August 22, 2008
As the 2008 election heats up and we are heading into what is sure to be remembered as one of the most historical presidential races in recent history, we now ask ourselves whether our nation is voting for a man that will make change for America, or a black man that will change the face of America.
It is no secret that the US has not been held in high regard for many years by other countries. Many have cited American policies a demonstration of political arrogance that all Americans have the same ideas and beliefs as George Bush. This is what has attracted many foreigners, like the French, to Barack Obama and his new vision for change. The French, as well as many new voters in America, see Obama bridging together ethnic differences and putting away minority policies that have divided this country for so many years. His new ideas for an equal America have attracted the majority of our youth as well as minorities. This is why many have predicted that his vote will sweep the US and will count for the largest demographic in history. Never have so many minorities and voters under the age of 24 been so involved with the presidential elections until now. Not to be blunt or anything, but wouldn’t you think that many of these views are associated with the fact that Obama is indeed black and that people see this as taking one step closer to eliminating racism?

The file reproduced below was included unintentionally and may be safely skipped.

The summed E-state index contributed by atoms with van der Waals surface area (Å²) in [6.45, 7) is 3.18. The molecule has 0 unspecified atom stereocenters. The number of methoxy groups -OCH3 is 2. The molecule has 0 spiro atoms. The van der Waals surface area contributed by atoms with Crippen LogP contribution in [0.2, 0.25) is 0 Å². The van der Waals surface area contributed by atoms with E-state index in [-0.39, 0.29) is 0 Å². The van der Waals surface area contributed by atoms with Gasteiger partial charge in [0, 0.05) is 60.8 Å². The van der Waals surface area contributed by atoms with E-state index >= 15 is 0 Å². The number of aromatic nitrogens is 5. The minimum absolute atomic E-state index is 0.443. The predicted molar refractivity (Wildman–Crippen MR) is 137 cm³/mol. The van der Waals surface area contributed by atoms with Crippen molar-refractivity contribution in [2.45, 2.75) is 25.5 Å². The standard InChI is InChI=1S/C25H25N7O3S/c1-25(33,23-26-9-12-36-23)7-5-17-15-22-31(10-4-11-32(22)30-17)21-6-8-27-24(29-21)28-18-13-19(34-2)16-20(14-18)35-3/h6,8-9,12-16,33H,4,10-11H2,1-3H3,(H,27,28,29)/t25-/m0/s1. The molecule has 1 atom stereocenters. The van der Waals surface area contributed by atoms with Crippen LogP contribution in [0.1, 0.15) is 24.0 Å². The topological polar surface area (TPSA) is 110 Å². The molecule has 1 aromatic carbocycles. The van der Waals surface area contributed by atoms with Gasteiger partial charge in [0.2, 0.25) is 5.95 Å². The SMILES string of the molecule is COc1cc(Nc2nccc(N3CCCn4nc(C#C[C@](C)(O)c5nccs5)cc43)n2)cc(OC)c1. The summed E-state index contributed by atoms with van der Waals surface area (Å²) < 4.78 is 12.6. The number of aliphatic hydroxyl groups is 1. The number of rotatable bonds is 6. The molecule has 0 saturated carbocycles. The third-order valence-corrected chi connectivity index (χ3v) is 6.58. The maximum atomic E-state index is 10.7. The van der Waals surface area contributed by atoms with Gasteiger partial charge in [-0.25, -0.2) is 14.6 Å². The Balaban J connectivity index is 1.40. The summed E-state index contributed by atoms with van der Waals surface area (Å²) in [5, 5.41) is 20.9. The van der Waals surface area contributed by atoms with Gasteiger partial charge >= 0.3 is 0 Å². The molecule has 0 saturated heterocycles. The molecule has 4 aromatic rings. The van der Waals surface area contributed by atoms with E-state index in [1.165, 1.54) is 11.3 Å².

So I ask you this, is our country trying to seek change in our nation with Barack’s policies and opinions or are we really trying to resolve our “hush hush” racism issue in turning into a colorblind nation by electing our first black president?
This has been one of the most popular underlying themes throughout this election with both parties accusing each other using racial undertones. But if you were to ask each party about the issue, they would try to deny that race has been a factor in their battle towards presidency. Yet, even though this sensitive issue remains under the breath of our nation, Obama had no problem bringing it to the table in one of his most talked about speeches:
In consideration to all of this, a recent poll asked Americans how comfortable they feel electing an African American president and these statistics show that the US is leaning towards a colorblind nation. But this doesn’t mean that America will lose racism altogether; in fact some believe that by electing an African American president will not only keep racism alive but will enhance a domino effect of diminished programs meant for preserving minorities. Jason Parham believes that by electing a black president it will only bring forth more issues on race rather than solve them.
Is this true? I for one don’t agree. I feel that there is time for dramatic change in one’s nation and that this is our way of making that change. The US has not forgotten its bloody history with slaves and its civil rights movement; and by appointing Obama the highest position in America we will not only change the face of America, but we also might get one step closer to putting an end on racism.